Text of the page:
Author(s): Chung H, Choi YI, Ko MG, Seong RH
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Abstract The major function of the thymus is to eliminate developing thymocytes that are potentially useless or autoreactive, and select only those that bear functional T cell antigen receptors (TCRs) through fastidious screening. It is believed that glucocorticoids (GCs) are at least in part responsible for cell death during death by neglect. In this review, we will mainly cover the topic of the GC-induced apoptosis of developing thymocytes. We will also discuss how thymocytes that are fated to die by GCs can be rescued from GC-induced apoptosis in response to a variety of signals with antagonizing properties for GC receptor (GR) signaling. Currently, a lot of evidence supports the notion that the decision is made as a result of the integration of the multiple signal transduction networks that are triggered by GR, TCR, and Notch. A few candidate molecules at the converging point of these multiple signaling pathyways will be discussed. We will particularly describe the role of the SRG3 protein as a potent modulator of GC-induced apoptosis in the crosstalk.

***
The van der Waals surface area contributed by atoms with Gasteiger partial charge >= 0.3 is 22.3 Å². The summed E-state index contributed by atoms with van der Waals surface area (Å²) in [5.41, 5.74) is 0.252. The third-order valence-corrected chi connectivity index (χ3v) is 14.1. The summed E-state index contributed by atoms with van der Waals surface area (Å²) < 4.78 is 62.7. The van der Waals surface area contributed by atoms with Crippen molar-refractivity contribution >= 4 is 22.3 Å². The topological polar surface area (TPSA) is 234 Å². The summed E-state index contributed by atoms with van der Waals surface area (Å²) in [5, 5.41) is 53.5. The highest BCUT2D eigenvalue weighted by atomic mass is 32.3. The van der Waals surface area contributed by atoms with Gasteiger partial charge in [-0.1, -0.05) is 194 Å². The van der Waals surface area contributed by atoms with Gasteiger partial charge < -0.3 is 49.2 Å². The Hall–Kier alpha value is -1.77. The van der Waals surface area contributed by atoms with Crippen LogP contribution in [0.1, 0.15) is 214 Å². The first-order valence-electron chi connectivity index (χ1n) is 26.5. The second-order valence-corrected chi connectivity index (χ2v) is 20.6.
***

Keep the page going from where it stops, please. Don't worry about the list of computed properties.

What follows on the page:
This article was published in J Biochem Mol Biol
and referenced in Journal of Clinical & Cellular Immunology